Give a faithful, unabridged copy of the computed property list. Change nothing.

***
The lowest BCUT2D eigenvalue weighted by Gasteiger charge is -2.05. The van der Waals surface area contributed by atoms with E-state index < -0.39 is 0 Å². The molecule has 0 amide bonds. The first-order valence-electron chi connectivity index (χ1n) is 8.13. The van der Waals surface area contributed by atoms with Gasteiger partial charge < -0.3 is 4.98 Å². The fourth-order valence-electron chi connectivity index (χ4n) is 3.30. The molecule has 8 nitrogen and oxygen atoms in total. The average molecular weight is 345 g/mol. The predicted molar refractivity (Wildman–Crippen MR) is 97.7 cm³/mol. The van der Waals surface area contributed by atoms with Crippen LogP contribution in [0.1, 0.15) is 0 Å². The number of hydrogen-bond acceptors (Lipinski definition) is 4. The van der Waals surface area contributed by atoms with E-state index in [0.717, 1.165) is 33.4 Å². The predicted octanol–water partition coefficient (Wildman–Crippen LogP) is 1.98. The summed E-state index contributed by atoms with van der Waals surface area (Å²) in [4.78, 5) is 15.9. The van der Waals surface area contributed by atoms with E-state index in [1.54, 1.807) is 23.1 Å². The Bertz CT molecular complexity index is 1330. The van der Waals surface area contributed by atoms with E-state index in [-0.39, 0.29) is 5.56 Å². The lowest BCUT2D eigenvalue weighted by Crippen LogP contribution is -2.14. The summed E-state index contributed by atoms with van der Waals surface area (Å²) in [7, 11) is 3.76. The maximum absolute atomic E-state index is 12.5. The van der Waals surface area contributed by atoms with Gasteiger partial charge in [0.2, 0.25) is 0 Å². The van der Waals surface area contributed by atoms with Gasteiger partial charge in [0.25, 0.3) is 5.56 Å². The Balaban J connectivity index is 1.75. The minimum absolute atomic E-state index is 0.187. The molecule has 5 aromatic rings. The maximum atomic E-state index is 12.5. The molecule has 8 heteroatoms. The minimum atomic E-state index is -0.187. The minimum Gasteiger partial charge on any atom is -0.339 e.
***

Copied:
The lowest BCUT2D eigenvalue weighted by Gasteiger charge is -2.05. The van der Waals surface area contributed by atoms with E-state index < -0.39 is 0 Å². The molecule has 0 amide bonds. The first-order valence-electron chi connectivity index (χ1n) is 8.13. The van der Waals surface area contributed by atoms with Gasteiger partial charge < -0.3 is 4.98 Å². The fourth-order valence-electron chi connectivity index (χ4n) is 3.30. The molecule has 8 nitrogen and oxygen atoms in total. The average molecular weight is 345 g/mol. The predicted molar refractivity (Wildman–Crippen MR) is 97.7 cm³/mol. The van der Waals surface area contributed by atoms with Crippen LogP contribution in [0.1, 0.15) is 0 Å². The number of hydrogen-bond acceptors (Lipinski definition) is 4. The van der Waals surface area contributed by atoms with E-state index in [0.717, 1.165) is 33.4 Å². The predicted octanol–water partition coefficient (Wildman–Crippen LogP) is 1.98. The summed E-state index contributed by atoms with van der Waals surface area (Å²) in [4.78, 5) is 15.9. The van der Waals surface area contributed by atoms with E-state index in [1.54, 1.807) is 23.1 Å². The Bertz CT molecular complexity index is 1330. The van der Waals surface area contributed by atoms with E-state index in [-0.39, 0.29) is 5.56 Å². The lowest BCUT2D eigenvalue weighted by Crippen LogP contribution is -2.14. The summed E-state index contributed by atoms with van der Waals surface area (Å²) in [7, 11) is 3.76. The maximum absolute atomic E-state index is 12.5. The van der Waals surface area contributed by atoms with Gasteiger partial charge in [0.2, 0.25) is 0 Å². The van der Waals surface area contributed by atoms with Gasteiger partial charge in [0.25, 0.3) is 5.56 Å². The Balaban J connectivity index is 1.75. The minimum absolute atomic E-state index is 0.187. The molecule has 5 aromatic rings. The maximum atomic E-state index is 12.5. The molecule has 8 heteroatoms. The minimum atomic E-state index is -0.187. The minimum Gasteiger partial charge on any atom is -0.339 e.